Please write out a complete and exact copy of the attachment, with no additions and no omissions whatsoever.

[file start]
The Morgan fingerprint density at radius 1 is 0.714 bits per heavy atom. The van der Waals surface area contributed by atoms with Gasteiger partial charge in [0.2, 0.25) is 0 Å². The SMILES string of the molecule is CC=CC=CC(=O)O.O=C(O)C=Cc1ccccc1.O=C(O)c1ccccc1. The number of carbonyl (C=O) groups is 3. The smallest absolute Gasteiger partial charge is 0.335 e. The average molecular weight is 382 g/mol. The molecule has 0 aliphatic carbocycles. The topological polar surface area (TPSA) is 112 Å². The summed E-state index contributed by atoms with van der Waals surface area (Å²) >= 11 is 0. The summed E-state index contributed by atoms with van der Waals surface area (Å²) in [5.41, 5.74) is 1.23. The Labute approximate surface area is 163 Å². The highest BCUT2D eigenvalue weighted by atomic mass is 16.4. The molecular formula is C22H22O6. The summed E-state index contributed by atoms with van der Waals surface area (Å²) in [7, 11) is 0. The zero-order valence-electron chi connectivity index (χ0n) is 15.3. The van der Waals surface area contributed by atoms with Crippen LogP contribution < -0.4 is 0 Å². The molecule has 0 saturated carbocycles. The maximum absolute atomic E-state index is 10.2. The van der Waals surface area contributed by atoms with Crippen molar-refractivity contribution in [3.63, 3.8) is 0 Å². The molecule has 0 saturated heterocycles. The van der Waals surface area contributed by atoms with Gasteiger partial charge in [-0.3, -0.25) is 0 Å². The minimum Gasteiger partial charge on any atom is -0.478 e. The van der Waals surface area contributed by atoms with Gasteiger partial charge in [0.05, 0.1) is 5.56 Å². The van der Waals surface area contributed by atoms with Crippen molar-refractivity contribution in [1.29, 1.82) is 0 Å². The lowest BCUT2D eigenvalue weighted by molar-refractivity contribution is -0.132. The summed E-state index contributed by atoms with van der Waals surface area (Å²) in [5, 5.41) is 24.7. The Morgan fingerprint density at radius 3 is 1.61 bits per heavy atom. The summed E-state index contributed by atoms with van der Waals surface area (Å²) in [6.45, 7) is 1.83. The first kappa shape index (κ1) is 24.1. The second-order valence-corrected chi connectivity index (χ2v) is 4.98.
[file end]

The Morgan fingerprint density at radius 1 is 0.714 bits per heavy atom. The van der Waals surface area contributed by atoms with Gasteiger partial charge in [0.2, 0.25) is 0 Å². The SMILES string of the molecule is CC=CC=CC(=O)O.O=C(O)C=Cc1ccccc1.O=C(O)c1ccccc1. The number of carbonyl (C=O) groups is 3. The smallest absolute Gasteiger partial charge is 0.335 e. The average molecular weight is 382 g/mol. The molecule has 0 aliphatic carbocycles. The topological polar surface area (TPSA) is 112 Å². The summed E-state index contributed by atoms with van der Waals surface area (Å²) >= 11 is 0. The summed E-state index contributed by atoms with van der Waals surface area (Å²) in [5.41, 5.74) is 1.23. The Labute approximate surface area is 163 Å². The highest BCUT2D eigenvalue weighted by atomic mass is 16.4. The molecular formula is C22H22O6. The summed E-state index contributed by atoms with van der Waals surface area (Å²) in [7, 11) is 0. The zero-order valence-electron chi connectivity index (χ0n) is 15.3. The van der Waals surface area contributed by atoms with Crippen LogP contribution < -0.4 is 0 Å². The molecule has 0 saturated carbocycles. The maximum absolute atomic E-state index is 10.2. The van der Waals surface area contributed by atoms with Crippen molar-refractivity contribution in [3.63, 3.8) is 0 Å². The molecule has 0 saturated heterocycles. The van der Waals surface area contributed by atoms with Gasteiger partial charge in [-0.3, -0.25) is 0 Å². The minimum Gasteiger partial charge on any atom is -0.478 e. The van der Waals surface area contributed by atoms with Gasteiger partial charge in [0.05, 0.1) is 5.56 Å². The van der Waals surface area contributed by atoms with Crippen molar-refractivity contribution in [1.29, 1.82) is 0 Å². The lowest BCUT2D eigenvalue weighted by molar-refractivity contribution is -0.132. The summed E-state index contributed by atoms with van der Waals surface area (Å²) in [5, 5.41) is 24.7. The Morgan fingerprint density at radius 3 is 1.61 bits per heavy atom. The summed E-state index contributed by atoms with van der Waals surface area (Å²) in [6.45, 7) is 1.83. The first kappa shape index (κ1) is 24.1. The second-order valence-corrected chi connectivity index (χ2v) is 4.98.